Hacklab.to member Byron Sonne who was arrested June 22, 2010 on charges related to the G20 summit in Toronto was released on bail today. Byron is innocent until proven guilty and continues to be recognized as a full member of Hacklab Toronto. His trial will begin in November 2011.
Full information about the case, including links to media articles and other information can be found at: http://www.freebyron.org
Hacklab.to had one of the best booths at the Toronto Mini Maker Faire and our member aonomus made a great video about it! Join us at our open house every Tuesday night at 170A Baldwin Street in Toronto to see some of the projects that were on display at the faire.
Check out our new Hacklab Toronto video! See inside the lab, meet a few of our members and check out some of the cool stuff we do. Hacklab Toronto is open to the public every Tuesday night starting at 1800h. Come down and meet us sometime!
IMPORTANT UPDATE: (2009-03-30) The workshop is now full. – Andrew
Okay electronics and music enthusiasts, it’s time to get out your soldering irons! (or buy one if you don’t have one yet) We’re going to build Theremins! (no experience required) If you’re not familiar with this amazing musical instrument, check out the following video of Clara Rockmore, or read the Wikipedia page.
We’re going to build a design by the late great Robert Moog. The circuit is excellent, easy to build, and you’ll end up with a professional-quality instrument on par with any commercial model. This is a great opportunity to learn some soldering and electronics skills and build a unique project. We’re going to provide kits since many of the parts are hard to find and expensive in single quantities. Here are the important details:
- Andrew Kilpatrick will lead the group
- Members and non-members are invited to take part – no electronics experience is necessary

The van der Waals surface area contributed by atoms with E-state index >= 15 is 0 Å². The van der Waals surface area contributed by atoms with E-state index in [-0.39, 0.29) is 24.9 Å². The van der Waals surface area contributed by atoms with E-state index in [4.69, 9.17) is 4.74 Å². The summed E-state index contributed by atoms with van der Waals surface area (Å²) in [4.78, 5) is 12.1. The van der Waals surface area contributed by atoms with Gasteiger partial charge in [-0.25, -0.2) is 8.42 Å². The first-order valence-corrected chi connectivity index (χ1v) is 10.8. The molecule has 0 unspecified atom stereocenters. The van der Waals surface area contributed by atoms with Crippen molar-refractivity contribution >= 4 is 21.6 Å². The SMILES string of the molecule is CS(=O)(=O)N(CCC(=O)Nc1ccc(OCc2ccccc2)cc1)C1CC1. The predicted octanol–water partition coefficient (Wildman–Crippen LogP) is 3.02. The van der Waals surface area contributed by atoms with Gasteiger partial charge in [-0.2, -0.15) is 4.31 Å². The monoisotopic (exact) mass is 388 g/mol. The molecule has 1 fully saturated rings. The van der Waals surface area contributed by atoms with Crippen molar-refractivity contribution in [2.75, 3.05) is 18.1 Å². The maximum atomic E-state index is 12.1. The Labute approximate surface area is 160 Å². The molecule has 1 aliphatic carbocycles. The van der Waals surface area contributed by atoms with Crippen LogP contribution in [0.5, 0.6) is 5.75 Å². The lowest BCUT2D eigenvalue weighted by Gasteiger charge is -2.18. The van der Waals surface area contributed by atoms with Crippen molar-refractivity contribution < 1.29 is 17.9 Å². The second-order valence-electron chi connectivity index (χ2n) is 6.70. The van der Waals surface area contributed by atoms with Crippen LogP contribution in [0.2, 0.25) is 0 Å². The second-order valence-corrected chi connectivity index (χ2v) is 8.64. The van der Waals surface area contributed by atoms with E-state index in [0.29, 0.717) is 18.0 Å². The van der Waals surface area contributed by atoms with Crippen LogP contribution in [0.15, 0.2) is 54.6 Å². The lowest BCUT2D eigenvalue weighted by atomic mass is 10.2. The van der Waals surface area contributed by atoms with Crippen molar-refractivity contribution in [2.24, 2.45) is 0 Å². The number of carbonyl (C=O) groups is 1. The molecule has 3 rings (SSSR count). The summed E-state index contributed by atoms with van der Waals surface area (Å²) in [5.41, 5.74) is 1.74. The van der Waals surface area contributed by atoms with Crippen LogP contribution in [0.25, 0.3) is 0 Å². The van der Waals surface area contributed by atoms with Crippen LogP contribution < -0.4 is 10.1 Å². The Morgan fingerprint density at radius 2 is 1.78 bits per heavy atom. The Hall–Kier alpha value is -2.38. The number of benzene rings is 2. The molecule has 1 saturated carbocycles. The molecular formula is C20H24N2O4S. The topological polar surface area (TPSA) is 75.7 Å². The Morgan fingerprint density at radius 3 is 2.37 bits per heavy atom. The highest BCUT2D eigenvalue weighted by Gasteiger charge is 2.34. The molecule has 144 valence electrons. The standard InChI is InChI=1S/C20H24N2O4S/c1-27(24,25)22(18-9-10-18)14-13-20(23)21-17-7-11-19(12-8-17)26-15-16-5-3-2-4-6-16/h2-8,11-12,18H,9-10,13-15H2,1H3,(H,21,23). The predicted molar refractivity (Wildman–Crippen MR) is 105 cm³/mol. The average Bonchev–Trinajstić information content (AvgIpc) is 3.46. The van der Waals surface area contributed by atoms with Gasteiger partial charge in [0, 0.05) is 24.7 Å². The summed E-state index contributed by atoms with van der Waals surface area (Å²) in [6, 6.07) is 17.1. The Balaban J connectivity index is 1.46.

- A maximum of 6 spaces are available this time around
- 4-6 workshops on Wednesday nights to build the project (extra time available as needed)
- Parts and supplies will cost approx. $120 – Please pay in advance to reserve your space.
- includes quality parts, PCBs, power supply, connectors, controls
- includes an acrylic laser-cut control panel (your choice of colour!)
- doesn’t include a wooden enclosure – we can build some here if someone wants to help
- Andrew is designing an optional amplified speaker which you can build for approx. $50
Please email Andrew: hacklab-mail at andrewkilpatrick.org to express your interest and reserve a space. Once we have six people signed up and paid up we’ll get the parts and start building. Andrew will mail participants with more details.
I’ve made a full writeup of the laser engraver project including the current firmware and schematics. It will be updated as things are tweaked and improved, but hopefully this helps give everyone a sense of what we’ve been up to.
Check out the article here.
About two weeks ago Hacklab acquired a Universal Laser Systems ULS-25P laser engraver. Ted found it for sale used for a small sum. But it had broken, ancient electronics which was the reason the unit was sold. We decided that it might be fun to try building our own electronics to get the unit going again. Exactly one week ago Dan and I came into the lab in the evening and tested the laser. We made a little Arduino program to send the laser the correct control signal. Amazingly, it worked! We burned a hole quite successfully through a piece of paper. With a 25W CO2 laser it would be possible to etch and cut a lot of materials under computer control!
A bunch of us worked all last weekend and a few nights this week building electronics, learning to configure and use the emc2 CNC software, and install a place for the unit to sit and proper ventilation to extract smoke and fumes from the etched material. And I am happy to report that exactly one week after initially testing the laser we have a fully working system! Below is a video of the very first run with the laser on.
We still have more to do learning about g-code and the CNC software, calibrating laser power and so on. Also, the machine needs to be moved to its final home in the bathroom with proper ventilation. I’ll be writing a complete page about all the technical details, including schematics, firmware, photos, etc. soon. For now enjoy the video, and please check it out next time you’re at the lab or ask on IRC.